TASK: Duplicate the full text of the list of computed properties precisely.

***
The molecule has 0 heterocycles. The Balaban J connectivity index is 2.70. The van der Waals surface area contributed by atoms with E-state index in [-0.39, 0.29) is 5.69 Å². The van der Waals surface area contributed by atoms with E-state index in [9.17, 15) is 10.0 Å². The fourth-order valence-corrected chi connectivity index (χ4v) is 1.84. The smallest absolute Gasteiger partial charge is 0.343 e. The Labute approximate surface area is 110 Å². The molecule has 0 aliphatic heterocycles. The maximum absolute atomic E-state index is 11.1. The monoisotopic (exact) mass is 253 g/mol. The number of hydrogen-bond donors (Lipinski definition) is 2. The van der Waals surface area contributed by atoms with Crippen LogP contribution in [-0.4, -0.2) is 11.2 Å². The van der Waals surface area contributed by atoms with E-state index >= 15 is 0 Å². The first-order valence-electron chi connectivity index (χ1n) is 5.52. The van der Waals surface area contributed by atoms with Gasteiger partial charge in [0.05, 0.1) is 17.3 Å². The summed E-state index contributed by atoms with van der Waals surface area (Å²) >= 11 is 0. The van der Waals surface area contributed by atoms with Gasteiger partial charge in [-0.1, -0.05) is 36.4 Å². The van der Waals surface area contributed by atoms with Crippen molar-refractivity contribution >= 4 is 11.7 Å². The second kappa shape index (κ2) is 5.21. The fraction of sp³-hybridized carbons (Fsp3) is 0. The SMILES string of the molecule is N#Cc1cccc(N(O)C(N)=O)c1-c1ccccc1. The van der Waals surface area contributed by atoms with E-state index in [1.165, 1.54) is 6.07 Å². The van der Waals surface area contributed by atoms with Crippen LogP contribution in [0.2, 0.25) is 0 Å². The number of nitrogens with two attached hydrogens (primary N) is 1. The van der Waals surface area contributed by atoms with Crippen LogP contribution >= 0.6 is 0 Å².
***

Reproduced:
The molecule has 0 heterocycles. The Balaban J connectivity index is 2.70. The van der Waals surface area contributed by atoms with E-state index in [-0.39, 0.29) is 5.69 Å². The van der Waals surface area contributed by atoms with E-state index in [9.17, 15) is 10.0 Å². The fourth-order valence-corrected chi connectivity index (χ4v) is 1.84. The smallest absolute Gasteiger partial charge is 0.343 e. The Labute approximate surface area is 110 Å². The molecule has 0 aliphatic heterocycles. The maximum absolute atomic E-state index is 11.1. The monoisotopic (exact) mass is 253 g/mol. The number of hydrogen-bond donors (Lipinski definition) is 2. The van der Waals surface area contributed by atoms with Crippen LogP contribution in [-0.4, -0.2) is 11.2 Å². The van der Waals surface area contributed by atoms with E-state index >= 15 is 0 Å². The first-order valence-electron chi connectivity index (χ1n) is 5.52. The van der Waals surface area contributed by atoms with Gasteiger partial charge in [0.05, 0.1) is 17.3 Å². The summed E-state index contributed by atoms with van der Waals surface area (Å²) >= 11 is 0. The van der Waals surface area contributed by atoms with Gasteiger partial charge in [-0.1, -0.05) is 36.4 Å². The van der Waals surface area contributed by atoms with Crippen molar-refractivity contribution >= 4 is 11.7 Å². The second kappa shape index (κ2) is 5.21. The fraction of sp³-hybridized carbons (Fsp3) is 0. The SMILES string of the molecule is N#Cc1cccc(N(O)C(N)=O)c1-c1ccccc1. The van der Waals surface area contributed by atoms with E-state index in [1.165, 1.54) is 6.07 Å². The van der Waals surface area contributed by atoms with Crippen LogP contribution in [0.2, 0.25) is 0 Å². The number of nitrogens with two attached hydrogens (primary N) is 1. The van der Waals surface area contributed by atoms with Crippen LogP contribution >= 0.6 is 0 Å².